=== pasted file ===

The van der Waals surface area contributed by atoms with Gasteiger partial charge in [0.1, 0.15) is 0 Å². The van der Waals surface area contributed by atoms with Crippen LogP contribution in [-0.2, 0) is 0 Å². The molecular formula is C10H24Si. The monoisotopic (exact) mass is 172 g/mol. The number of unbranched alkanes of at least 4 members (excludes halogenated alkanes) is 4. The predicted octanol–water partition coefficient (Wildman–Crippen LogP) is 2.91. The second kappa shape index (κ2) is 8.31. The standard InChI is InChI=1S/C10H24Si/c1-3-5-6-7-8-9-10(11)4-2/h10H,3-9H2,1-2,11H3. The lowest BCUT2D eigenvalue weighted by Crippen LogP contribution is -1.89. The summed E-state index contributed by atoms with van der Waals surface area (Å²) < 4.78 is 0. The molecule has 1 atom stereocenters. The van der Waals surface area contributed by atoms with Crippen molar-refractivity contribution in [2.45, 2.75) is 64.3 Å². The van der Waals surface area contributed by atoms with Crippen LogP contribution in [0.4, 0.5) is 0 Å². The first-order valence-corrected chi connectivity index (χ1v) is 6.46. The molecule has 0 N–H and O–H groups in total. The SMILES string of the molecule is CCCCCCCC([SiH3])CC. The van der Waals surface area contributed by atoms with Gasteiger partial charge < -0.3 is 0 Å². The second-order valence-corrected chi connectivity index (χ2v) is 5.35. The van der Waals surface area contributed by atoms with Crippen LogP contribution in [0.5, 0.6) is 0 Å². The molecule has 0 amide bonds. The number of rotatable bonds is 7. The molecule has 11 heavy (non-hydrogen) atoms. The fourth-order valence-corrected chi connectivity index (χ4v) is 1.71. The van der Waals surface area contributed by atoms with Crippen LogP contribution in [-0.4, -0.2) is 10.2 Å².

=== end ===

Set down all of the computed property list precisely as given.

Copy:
The van der Waals surface area contributed by atoms with Gasteiger partial charge in [0.1, 0.15) is 0 Å². The van der Waals surface area contributed by atoms with Crippen LogP contribution in [-0.2, 0) is 0 Å². The molecular formula is C10H24Si. The monoisotopic (exact) mass is 172 g/mol. The number of unbranched alkanes of at least 4 members (excludes halogenated alkanes) is 4. The predicted octanol–water partition coefficient (Wildman–Crippen LogP) is 2.91. The second kappa shape index (κ2) is 8.31. The standard InChI is InChI=1S/C10H24Si/c1-3-5-6-7-8-9-10(11)4-2/h10H,3-9H2,1-2,11H3. The lowest BCUT2D eigenvalue weighted by Crippen LogP contribution is -1.89. The summed E-state index contributed by atoms with van der Waals surface area (Å²) < 4.78 is 0. The molecule has 1 atom stereocenters. The van der Waals surface area contributed by atoms with Crippen molar-refractivity contribution in [2.45, 2.75) is 64.3 Å². The van der Waals surface area contributed by atoms with Crippen LogP contribution in [0.4, 0.5) is 0 Å². The first-order valence-corrected chi connectivity index (χ1v) is 6.46. The molecule has 0 N–H and O–H groups in total. The SMILES string of the molecule is CCCCCCCC([SiH3])CC. The van der Waals surface area contributed by atoms with Gasteiger partial charge < -0.3 is 0 Å². The second-order valence-corrected chi connectivity index (χ2v) is 5.35. The van der Waals surface area contributed by atoms with Crippen LogP contribution in [0.5, 0.6) is 0 Å². The molecule has 0 amide bonds. The number of rotatable bonds is 7. The molecule has 11 heavy (non-hydrogen) atoms. The fourth-order valence-corrected chi connectivity index (χ4v) is 1.71. The van der Waals surface area contributed by atoms with Crippen LogP contribution in [-0.4, -0.2) is 10.2 Å².